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Some Tesla factory workers still had to work after production was shut down

Local officials have confirmed that Tesla stopped making electric cars in California on Monday, March 23, in accordance with a shelter order caused by the new coronavirus pandemic. But dozens of workers had to report to the company’s auto factory this week to process the last batches of cars, according to an email to some of those workers obtained by The edge and the account of one of the factory employees.

This is because Tesla confirmed the first two cases of COVID-19 among its office workers on Thursday, according to another email viewed by The edge after it was first reported by Business insider and Electrek. Tesla is also making a staff cut for the first time during the pandemic by temporarily stopping some workers in Norway, a stronghold for electric vehicles.

The email to factory workers, sent before the production stop, informed some of these ‘end-of-line’ workers to continue reporting to the car factory to perform quality checks, make repairs, and charge the cars and ready to make before delivery. Tesla management, they were told, essentially wanted all departments working on a car after it left the production line to continue reporting to the factory until the cars were ready for delivery. The current employee, who was granted anonymity for fearing retaliation, confirmed that many of these workers were reported to the factory all week.

A spokesman for the local police told it The edge that it “visited and inspected Tesla [on Wednesday] and found that their current level of operation was in line with “the shelter-in-place order.” Their vehicle assembly line has stopped and they have only a small number of workers in the factory. They have also put a lot of effort into implementing social distance measures, “they said.

Factory workers were also told in the email that they would not receive the paid leave that Tesla had promised until their own department was finally closed. All employees who were unwell or uncomfortable coming to work were encouraged to use accrued time off or take unpaid leave, as the company used to do before the closure was announced last week.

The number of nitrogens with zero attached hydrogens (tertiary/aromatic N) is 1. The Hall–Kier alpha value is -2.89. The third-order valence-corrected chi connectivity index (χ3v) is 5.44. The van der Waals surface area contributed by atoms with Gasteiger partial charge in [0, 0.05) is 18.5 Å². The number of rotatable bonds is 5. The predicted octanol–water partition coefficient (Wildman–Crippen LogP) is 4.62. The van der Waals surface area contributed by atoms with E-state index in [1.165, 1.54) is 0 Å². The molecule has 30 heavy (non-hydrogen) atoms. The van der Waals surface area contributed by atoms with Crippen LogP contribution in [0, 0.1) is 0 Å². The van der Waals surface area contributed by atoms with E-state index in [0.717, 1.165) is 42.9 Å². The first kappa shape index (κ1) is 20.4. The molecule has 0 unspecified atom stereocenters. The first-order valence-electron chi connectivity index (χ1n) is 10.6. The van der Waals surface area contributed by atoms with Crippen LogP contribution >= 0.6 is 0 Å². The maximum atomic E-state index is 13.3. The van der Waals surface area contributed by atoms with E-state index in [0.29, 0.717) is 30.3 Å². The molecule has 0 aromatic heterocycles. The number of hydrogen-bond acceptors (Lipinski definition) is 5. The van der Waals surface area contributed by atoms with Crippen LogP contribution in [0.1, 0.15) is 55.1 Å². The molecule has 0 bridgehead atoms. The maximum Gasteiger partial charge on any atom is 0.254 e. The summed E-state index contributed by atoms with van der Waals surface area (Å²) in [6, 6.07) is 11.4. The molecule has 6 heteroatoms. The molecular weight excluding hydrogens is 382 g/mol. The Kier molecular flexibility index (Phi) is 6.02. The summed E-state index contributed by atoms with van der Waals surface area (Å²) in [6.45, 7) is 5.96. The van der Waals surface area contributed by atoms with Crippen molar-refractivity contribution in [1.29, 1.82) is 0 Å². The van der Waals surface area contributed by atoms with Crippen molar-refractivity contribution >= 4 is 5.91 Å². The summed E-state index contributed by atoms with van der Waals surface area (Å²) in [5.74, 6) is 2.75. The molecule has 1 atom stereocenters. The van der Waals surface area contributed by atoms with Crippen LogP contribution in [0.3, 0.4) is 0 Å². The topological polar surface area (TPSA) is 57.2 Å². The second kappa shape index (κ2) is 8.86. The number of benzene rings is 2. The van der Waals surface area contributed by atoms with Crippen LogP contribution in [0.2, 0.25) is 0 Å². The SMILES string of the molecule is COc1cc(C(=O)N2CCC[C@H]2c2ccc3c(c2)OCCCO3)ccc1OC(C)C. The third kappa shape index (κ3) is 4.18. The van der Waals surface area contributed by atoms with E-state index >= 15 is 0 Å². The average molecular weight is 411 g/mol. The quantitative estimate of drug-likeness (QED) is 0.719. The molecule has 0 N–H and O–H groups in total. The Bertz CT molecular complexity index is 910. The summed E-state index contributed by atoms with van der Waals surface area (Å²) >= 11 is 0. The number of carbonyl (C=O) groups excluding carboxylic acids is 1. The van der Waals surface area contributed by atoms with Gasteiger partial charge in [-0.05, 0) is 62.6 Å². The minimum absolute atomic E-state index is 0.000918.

The current factory worker said Tesla’s end-of-line process usually takes a few hours for a “moderate problem” car. But they also said the company ended production on Monday with a higher number of cars considered “work in progress”, which therefore required more end work.

According to Sam Abuelsamid, chief analyst at Navigant Research, cars coming from the production lines of older car manufacturers usually complete the end-of-line checks within minutes. Tesla did not respond to questions about the end of the line or the employees who tested positive for COVID-19.

Tesla had kept the factory in Fremont, California open last week, even after the shelter placement order went into effect on March 17 in the San Francisco Bay Area. The company had just started supplying Model Y, its fifth electric car, and was in the midst of a typical quarter-end push to make and deliver as many cars as possible.

At the same time that CEO Elon Musk interrupted the threat of the coronavirus, almost every other major car manufacturer suspended production operations in the United States following a deal between Ford, General Motors, Fiat Chrysler and the United Auto Workers union. Tesla, the largest auto company in the U.S. with no union members, told some of its employees last week that they should work remotely, if possible, while the factory remained open.

The company finally announced on March 19 that it would fulfill the Bay Area order and shut down operations at its California plant, where Model 3, Model S, Model X, and now Model Y will be assembled, and agreed in the workforce to “basic operations” such as payroll processing. Tesla announced the same day that it would also interrupt operations at its New York solar panel factory, but that the Gigafactory would continue to operate in Nevada despite the governor’s request. close all non-essential companies.

It is currently unclear in which office the two infected Tesla employees work. Laurie Shelby, who heads Tesla’s environmental, health and safety department, said in the email that the two employees “worked at home for almost two weeks” before testing positive for COVID-19. Shelby said that employees did not show any symptoms of the disease while in the office and that their “immediate colleagues, who had also been working from home for almost two weeks, were immediately alerted to quarantine and watch for symptoms.” Both workers were “quarantined at home and recovering well,” Shelby wrote.

Tesla briefly closed its newest factory in China earlier this year as part of a government-imposed effort to quell the spread of the virus. But Musk tweeted Wednesday that he plans to reopen the New York plant “as soon as humanly possible” as Tesla joins efforts to help increase fan production critical to treating the worst symptoms of COVID -19.

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